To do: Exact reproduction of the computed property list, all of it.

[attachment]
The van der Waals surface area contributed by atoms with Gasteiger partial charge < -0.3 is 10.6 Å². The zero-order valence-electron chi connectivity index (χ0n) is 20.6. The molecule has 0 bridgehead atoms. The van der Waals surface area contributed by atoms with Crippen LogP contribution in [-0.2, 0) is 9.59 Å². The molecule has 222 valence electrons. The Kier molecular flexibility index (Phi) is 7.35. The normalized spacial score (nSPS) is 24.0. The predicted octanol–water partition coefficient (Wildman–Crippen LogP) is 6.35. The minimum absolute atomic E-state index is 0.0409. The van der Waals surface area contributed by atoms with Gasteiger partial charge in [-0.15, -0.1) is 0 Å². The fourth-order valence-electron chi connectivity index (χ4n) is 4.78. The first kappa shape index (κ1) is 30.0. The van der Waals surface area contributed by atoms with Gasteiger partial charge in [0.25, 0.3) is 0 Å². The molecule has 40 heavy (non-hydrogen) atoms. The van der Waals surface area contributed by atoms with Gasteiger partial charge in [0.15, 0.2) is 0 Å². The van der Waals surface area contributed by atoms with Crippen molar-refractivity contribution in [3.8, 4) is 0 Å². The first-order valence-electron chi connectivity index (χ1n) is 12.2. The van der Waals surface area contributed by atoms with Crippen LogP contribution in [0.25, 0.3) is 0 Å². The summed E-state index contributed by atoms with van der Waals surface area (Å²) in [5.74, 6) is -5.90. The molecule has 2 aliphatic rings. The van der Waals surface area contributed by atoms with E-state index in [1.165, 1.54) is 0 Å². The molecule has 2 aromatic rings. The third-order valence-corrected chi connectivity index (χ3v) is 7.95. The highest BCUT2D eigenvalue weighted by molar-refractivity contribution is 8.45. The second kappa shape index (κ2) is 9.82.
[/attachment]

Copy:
The van der Waals surface area contributed by atoms with Gasteiger partial charge < -0.3 is 10.6 Å². The zero-order valence-electron chi connectivity index (χ0n) is 20.6. The molecule has 0 bridgehead atoms. The van der Waals surface area contributed by atoms with Crippen LogP contribution in [-0.2, 0) is 9.59 Å². The molecule has 222 valence electrons. The Kier molecular flexibility index (Phi) is 7.35. The normalized spacial score (nSPS) is 24.0. The predicted octanol–water partition coefficient (Wildman–Crippen LogP) is 6.35. The minimum absolute atomic E-state index is 0.0409. The van der Waals surface area contributed by atoms with Gasteiger partial charge in [-0.15, -0.1) is 0 Å². The fourth-order valence-electron chi connectivity index (χ4n) is 4.78. The first kappa shape index (κ1) is 30.0. The van der Waals surface area contributed by atoms with Gasteiger partial charge in [0.25, 0.3) is 0 Å². The molecule has 40 heavy (non-hydrogen) atoms. The van der Waals surface area contributed by atoms with Gasteiger partial charge in [0.15, 0.2) is 0 Å². The van der Waals surface area contributed by atoms with Crippen molar-refractivity contribution in [3.8, 4) is 0 Å². The first-order valence-electron chi connectivity index (χ1n) is 12.2. The van der Waals surface area contributed by atoms with Crippen LogP contribution in [0.25, 0.3) is 0 Å². The summed E-state index contributed by atoms with van der Waals surface area (Å²) in [5.74, 6) is -5.90. The molecule has 2 aliphatic rings. The van der Waals surface area contributed by atoms with E-state index in [1.165, 1.54) is 0 Å². The molecule has 2 aromatic rings. The third-order valence-corrected chi connectivity index (χ3v) is 7.95. The highest BCUT2D eigenvalue weighted by molar-refractivity contribution is 8.45. The second kappa shape index (κ2) is 9.82.